Your Christian nonprofit organization or business works hard at creating phenomenal content. But if you struggle with understanding whether anyone reads your content, you’re probably frustrated and feel like you lack clear direction about whether to keep creating similar content or switch things up.
Here is how to know who reads your Christian organization’s digital content:
1. Install & set up Google Analytics. You need some form of measurement platform installed on your website. I use Google Analytics. In a previous post, I included some information about how to set it up.
2. Adjust the dates for which you want to measure. Once you have GA installed and set up, adjust the dates you want to measure. GA automatically takes you to the last 30 days. If you’ve had GA installed for a while, I recommend broadening that date range so you can get a feel for how your content has performed over time.
3. Know what to look for. Google Analytics offers no shortage of data so it’s important to know which metrics matter most to your Christian business or ministry. Web analytics that should matter most are things where visitors take a specific action on your website—unless your goal is simply for visitors to get information. In most cases, page views is a good starting point. Too many organizations look no further than page views, bounce rates or even time on page and assume how well their website performed from there. You always should look for data that corresponds to your organizational and marketing goals.
(In this post, I do only show page views that correspond to various types of demographics and data. In your organization, if you have goals set in Google Analytics, take it a step further and look at conversion rates too.)
4. Go to “Behavior.” To get an idea of who is reading your content, navigate to Behavior → Content Drilldown.
Now you can see which of your pages are most visited and drill down further. To see which posts are most read, click on “Blog” (do the same if you’re looking to see which, say, “Sermons” or “Episodes” or other form of media are most visited, if you don’t have a blog).
Keep in the mind the date range you selected. If you only selected the last month or so, you’ll probably see that your most visited content was from the last month (that’s most likely the content you’ve been promoting through your marketing channels). Widen the date range to get an idea of how content has performed over time.
Now you can apply additional data to this view to get a deeper sense for your content’s performance. For example:
– Determine general age of readers. Once you’ve clicked through to the next page path level (i.e. /blog or /media or /sermons), then you can select Secondary Dimension → Users → Age to determine the approximate age of readers among which your content most resonated.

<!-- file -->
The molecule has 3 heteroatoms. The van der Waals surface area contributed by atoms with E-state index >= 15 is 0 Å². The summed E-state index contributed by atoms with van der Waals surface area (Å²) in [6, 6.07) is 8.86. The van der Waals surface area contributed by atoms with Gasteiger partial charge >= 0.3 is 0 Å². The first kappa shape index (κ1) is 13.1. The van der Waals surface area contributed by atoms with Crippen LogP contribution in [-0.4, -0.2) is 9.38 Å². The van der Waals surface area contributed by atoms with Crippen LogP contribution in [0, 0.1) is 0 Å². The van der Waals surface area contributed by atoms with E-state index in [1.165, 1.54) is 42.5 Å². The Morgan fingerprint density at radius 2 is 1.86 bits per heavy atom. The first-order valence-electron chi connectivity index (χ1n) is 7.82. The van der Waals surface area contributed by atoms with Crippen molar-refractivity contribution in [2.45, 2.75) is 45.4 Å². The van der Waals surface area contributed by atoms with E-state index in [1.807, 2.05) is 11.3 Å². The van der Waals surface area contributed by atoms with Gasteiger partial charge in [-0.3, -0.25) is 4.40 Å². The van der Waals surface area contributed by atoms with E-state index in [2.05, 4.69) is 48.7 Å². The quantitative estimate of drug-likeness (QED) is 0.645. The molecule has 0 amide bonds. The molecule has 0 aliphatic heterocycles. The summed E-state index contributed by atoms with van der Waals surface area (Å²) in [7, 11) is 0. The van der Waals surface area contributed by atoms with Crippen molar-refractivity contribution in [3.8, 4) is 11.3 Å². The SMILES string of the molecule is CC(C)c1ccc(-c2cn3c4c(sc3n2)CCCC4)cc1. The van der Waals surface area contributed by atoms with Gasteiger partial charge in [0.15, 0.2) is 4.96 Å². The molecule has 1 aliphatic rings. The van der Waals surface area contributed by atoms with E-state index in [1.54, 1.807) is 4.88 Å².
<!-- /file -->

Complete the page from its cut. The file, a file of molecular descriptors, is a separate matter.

– Determine which operating system most people use to view your content. This is particularly useful if you’re trying to optimize your content for mobile viewing. Most of your visitors may read, watch or listen to your content while they’re on the go. Knowing which operating system or even device most of them have used to view some of your most popular blog posts will help you optimize that type of content in the future.
– Uncover additional demographic information to better understand the types of posts that perform best among visitors. You can apply gender, region, affinity categories and more to the “Secondary Dimension” data view. Not only will this give you more information about who is reading your content (so you can create better content accordingly), but it also will help you use this information to better target your advertising.
– Determine whether your visitors are new or returning. You can see whether the majority of your visitors who read each post is a new visitor to your website or if they’ve been on your site before. Knowing this can help you tailor your content accordingly. Select “User Type” for the “Secondary Dimension” attribute.
Of course there are other ways to view the data in Google Analytics. But if you’re trying to nail down the types of people most reading, watching or listening to your Christian organization’s digital content, these are some of the most effective ways. The point is to measure what matters most to your organization and then use this information to make your digital content as appropriate, effective and compelling as you can for your target audience. Knowing this information can help you get found and give hope.